is heah. You mustn't tell any of my youthful misdemeanahs that you are
fond of tellinghow I threw mud on yoah coat, in one of my awful
tempahs, and smashed yoah shaving-mug with a walking-stick, and locked
Walkah down in the coal cellah when he wouldn't do what I wanted him
to. You must 'let the dead past bury its dead, and actact in the
living present,' so that she'll think that you think that I'm
the piece of perfection she imagines me to be.
I'll be a party to no such deception, answered the old Colonel,
sternly, although his eyes, smiling fondly on her, plainly spoke
consent. You know you're the worst spoiled child in Oldham County.
Whose fault is it? retorted Lloyd, with a final pinch as she
liberated his ears and darted away. Ask Colonel George Lloyd. If there
was any spoiling done, he did it.
Two hours later, still in the gayest of spirits, Lloyd and Betty
raced down the avenue to meet their guests, and tired and
travel-stained as the newcomers were, the impetuous greeting gave them
a sense of having been caught up into a gay whirl of some kind. It gave
them an excited thrill which presaged all sorts of delightful things
about to happen. The courtly bows of the old Colonel, standing between
the great white pillars, Mrs. Sherman's warm welcome, and Mom Beck's
old-time curtseys, seemed to usher them into a fascinating story-book
sort of life, far more interesting than any Mary had yet read.
Several hours later, sitting in the long drawing-room, she wondered
if she could be the same girl who one short week before was chasing
across the desert like a Comanche Indian, beating the bushes for
rattlesnakes, or washing dishes in the hot little kitchen of the
Wigwam. Here in the soft light shed from many waxen tapers in the
silver candelabra, surrounded by fine old ancestral portraits, and
furniture that shone with the polish of hospitable generations, Mary
felt civilized down to her very finger-tips: so thoroughly a lady,
through and through, that the sensation sent a warm thrill over her.
That feeling had begun soon after her arrival, when Mom Beck ushered
her into a luxurious bathroom. Mary enjoyed luxury like a cat. As she
splashed away in the big porcelain tub, she wished that Hazel Lee could
see the tiled walls, the fine ample towels with their embroidered
monograms, the dainty soaps, and the cut-glass bottles of toilet-water,
with their faint odor as of distant violets. Then she wondered if Mom
Beck would think that she had refused her offers of assistance because
she was not used to the services of a lady's maid. She was half-afraid
of this old family servant in her imposing head-handkerchief and white
Recalling Joyce's experiences in France and what had been the duties
of her maid, Marie, she decided to call her in presently to brush her
hair and tie her slippers. Afterward she was glad that she had done so,
for Mom Beck was a practised hair-dresser, and made the most of Mary's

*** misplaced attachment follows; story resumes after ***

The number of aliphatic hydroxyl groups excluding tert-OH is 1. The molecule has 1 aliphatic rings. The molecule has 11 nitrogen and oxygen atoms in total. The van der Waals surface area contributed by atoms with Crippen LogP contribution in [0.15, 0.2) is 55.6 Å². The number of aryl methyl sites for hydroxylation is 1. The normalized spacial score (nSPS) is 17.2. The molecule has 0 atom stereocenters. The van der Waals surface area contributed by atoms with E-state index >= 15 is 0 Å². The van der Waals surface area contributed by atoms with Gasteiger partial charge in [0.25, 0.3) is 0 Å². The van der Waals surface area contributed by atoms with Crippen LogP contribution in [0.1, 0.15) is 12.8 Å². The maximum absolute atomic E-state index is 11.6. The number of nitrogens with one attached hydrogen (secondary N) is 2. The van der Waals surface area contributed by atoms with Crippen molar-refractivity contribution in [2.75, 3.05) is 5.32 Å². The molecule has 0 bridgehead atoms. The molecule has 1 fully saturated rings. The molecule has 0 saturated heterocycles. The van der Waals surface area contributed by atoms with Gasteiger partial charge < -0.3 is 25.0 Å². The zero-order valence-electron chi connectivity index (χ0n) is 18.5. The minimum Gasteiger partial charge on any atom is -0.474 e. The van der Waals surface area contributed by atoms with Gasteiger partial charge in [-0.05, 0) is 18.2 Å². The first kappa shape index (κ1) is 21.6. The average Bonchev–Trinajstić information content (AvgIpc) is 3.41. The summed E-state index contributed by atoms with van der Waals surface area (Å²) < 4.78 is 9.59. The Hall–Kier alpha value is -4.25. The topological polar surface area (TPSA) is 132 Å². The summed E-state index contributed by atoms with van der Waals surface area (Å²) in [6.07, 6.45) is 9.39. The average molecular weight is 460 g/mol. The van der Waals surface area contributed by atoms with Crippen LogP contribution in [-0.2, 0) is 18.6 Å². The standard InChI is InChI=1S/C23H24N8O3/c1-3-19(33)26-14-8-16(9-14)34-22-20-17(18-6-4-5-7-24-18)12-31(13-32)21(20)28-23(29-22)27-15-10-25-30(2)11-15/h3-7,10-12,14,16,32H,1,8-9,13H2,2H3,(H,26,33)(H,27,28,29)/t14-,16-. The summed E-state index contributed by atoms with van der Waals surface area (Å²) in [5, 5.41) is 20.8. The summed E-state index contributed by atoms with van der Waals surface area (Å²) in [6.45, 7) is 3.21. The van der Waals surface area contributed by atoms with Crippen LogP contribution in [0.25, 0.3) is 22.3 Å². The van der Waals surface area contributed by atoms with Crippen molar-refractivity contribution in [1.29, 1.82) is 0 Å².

thin locks. She so brushed and fluffed and be-ribboned them in a new
way, with a big black bow on top, that Mary beamed with satisfaction
when she looked in the glass. The new way was immensely becoming.
Then when she went down to dinner, it seemed so elegant to find Mr.
Sherman in a dress suit. The shaded candles and cut glass and silver
and roses on the table made it seem quite like the dinner-parties she
had read about in novels, and the talk that circled around of the
latest books and the new opera, and the happenings in the world at
large, and the familiar mention of famous names, made her feel as if
she were in the real social whirl at last.
The name of copy-cat which Holland had given her proved well-earned
now, for so easily did she fall in with the ways about her, that one
would have thought her always accustomed to formal dinners, with a deft
colored waiter like Alec at her elbow.
Rob dined with them, and later in the evening Mrs. Walton came
strolling over in neighborly fashion, bringing her house-party to call
on the other party, she said, though to be sure only half of her guests
had arrived, the two young army officers, George Logan and Robert
Stanley. Allison and Kitty were with them, andMary noted with a quick
indrawn breathRanald. The title of Little Captain no
longer fitted him. He was far too tall. She was disappointed to find
Somehow all the heroes and heroines whom she had looked upon as her
own age, who were her own age when the interesting things she
knew about them had happened, were all grown up. Her first
disappointment had been in Rob, then in Betty. For this Betty was not
the one Joyce had pictured in her stories of the first house-party.
This one had long dresses, and her curly hair was tucked up on her head
in such a bewitchingly young-ladified way that Mary was in awe of her
at first. She was not disappointed in her now, however, and no longer